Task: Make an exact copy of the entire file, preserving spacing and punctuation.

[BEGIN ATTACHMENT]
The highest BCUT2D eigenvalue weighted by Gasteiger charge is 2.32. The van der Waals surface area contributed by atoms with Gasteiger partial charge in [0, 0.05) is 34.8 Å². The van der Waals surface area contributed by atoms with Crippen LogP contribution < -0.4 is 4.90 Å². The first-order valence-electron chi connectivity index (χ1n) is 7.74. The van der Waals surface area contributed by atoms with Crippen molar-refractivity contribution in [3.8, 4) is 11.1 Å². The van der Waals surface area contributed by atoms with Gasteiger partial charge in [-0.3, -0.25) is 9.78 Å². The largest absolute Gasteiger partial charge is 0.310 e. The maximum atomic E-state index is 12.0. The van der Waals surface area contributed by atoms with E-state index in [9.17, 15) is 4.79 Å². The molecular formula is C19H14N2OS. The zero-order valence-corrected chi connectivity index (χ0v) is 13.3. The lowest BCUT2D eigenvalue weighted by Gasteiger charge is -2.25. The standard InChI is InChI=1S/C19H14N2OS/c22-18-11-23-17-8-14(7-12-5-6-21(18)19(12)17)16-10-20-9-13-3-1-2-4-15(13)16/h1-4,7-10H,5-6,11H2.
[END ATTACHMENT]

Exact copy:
The highest BCUT2D eigenvalue weighted by Gasteiger charge is 2.32. The van der Waals surface area contributed by atoms with Gasteiger partial charge in [0, 0.05) is 34.8 Å². The van der Waals surface area contributed by atoms with Crippen LogP contribution < -0.4 is 4.90 Å². The first-order valence-electron chi connectivity index (χ1n) is 7.74. The van der Waals surface area contributed by atoms with Crippen molar-refractivity contribution in [3.8, 4) is 11.1 Å². The van der Waals surface area contributed by atoms with Gasteiger partial charge in [-0.3, -0.25) is 9.78 Å². The largest absolute Gasteiger partial charge is 0.310 e. The maximum atomic E-state index is 12.0. The van der Waals surface area contributed by atoms with E-state index in [9.17, 15) is 4.79 Å². The molecular formula is C19H14N2OS. The zero-order valence-corrected chi connectivity index (χ0v) is 13.3. The lowest BCUT2D eigenvalue weighted by Gasteiger charge is -2.25. The standard InChI is InChI=1S/C19H14N2OS/c22-18-11-23-17-8-14(7-12-5-6-21(18)19(12)17)16-10-20-9-13-3-1-2-4-15(13)16/h1-4,7-10H,5-6,11H2.